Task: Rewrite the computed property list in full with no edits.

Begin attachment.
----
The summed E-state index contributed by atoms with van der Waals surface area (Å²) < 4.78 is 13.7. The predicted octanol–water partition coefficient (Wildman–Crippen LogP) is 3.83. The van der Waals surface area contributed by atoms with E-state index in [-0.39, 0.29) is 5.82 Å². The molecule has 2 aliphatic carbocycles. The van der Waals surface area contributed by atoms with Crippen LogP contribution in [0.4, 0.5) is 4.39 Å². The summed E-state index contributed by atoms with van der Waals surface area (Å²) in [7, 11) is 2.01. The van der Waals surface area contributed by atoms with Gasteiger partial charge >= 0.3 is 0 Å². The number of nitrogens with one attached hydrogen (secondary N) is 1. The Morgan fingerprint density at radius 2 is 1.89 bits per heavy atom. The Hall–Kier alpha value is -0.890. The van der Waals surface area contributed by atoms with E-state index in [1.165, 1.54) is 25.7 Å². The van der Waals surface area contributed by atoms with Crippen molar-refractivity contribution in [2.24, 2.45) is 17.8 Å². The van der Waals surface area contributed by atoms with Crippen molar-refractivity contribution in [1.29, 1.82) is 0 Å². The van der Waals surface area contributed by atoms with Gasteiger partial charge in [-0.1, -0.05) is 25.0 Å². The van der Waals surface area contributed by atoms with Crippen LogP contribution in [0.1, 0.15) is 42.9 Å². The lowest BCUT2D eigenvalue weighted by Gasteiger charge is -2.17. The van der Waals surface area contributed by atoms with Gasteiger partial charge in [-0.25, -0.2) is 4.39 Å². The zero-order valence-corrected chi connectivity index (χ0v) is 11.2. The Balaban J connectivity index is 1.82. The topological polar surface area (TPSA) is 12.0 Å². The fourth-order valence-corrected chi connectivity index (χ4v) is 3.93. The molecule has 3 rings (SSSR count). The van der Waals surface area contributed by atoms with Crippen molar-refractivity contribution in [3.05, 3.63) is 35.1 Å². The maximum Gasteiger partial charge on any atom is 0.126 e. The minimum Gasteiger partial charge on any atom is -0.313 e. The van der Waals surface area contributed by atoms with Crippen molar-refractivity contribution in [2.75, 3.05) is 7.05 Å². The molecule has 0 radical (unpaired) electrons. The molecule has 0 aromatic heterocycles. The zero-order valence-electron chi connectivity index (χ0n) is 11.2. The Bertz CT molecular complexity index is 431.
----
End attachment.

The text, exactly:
The summed E-state index contributed by atoms with van der Waals surface area (Å²) < 4.78 is 13.7. The predicted octanol–water partition coefficient (Wildman–Crippen LogP) is 3.83. The van der Waals surface area contributed by atoms with E-state index in [-0.39, 0.29) is 5.82 Å². The molecule has 2 aliphatic carbocycles. The van der Waals surface area contributed by atoms with Crippen LogP contribution in [0.4, 0.5) is 4.39 Å². The summed E-state index contributed by atoms with van der Waals surface area (Å²) in [7, 11) is 2.01. The van der Waals surface area contributed by atoms with Gasteiger partial charge >= 0.3 is 0 Å². The number of nitrogens with one attached hydrogen (secondary N) is 1. The Morgan fingerprint density at radius 2 is 1.89 bits per heavy atom. The Hall–Kier alpha value is -0.890. The van der Waals surface area contributed by atoms with E-state index in [1.165, 1.54) is 25.7 Å². The van der Waals surface area contributed by atoms with Crippen molar-refractivity contribution in [2.24, 2.45) is 17.8 Å². The van der Waals surface area contributed by atoms with Crippen molar-refractivity contribution in [1.29, 1.82) is 0 Å². The van der Waals surface area contributed by atoms with Gasteiger partial charge in [-0.1, -0.05) is 25.0 Å². The van der Waals surface area contributed by atoms with Crippen LogP contribution in [0.1, 0.15) is 42.9 Å². The lowest BCUT2D eigenvalue weighted by Gasteiger charge is -2.17. The van der Waals surface area contributed by atoms with Gasteiger partial charge in [-0.25, -0.2) is 4.39 Å². The zero-order valence-corrected chi connectivity index (χ0v) is 11.2. The Balaban J connectivity index is 1.82. The topological polar surface area (TPSA) is 12.0 Å². The fourth-order valence-corrected chi connectivity index (χ4v) is 3.93. The molecule has 3 rings (SSSR count). The van der Waals surface area contributed by atoms with Crippen molar-refractivity contribution in [3.05, 3.63) is 35.1 Å². The maximum Gasteiger partial charge on any atom is 0.126 e. The minimum Gasteiger partial charge on any atom is -0.313 e. The van der Waals surface area contributed by atoms with Crippen molar-refractivity contribution in [2.75, 3.05) is 7.05 Å². The molecule has 0 radical (unpaired) electrons. The molecule has 0 aromatic heterocycles. The zero-order valence-electron chi connectivity index (χ0n) is 11.2. The Bertz CT molecular complexity index is 431.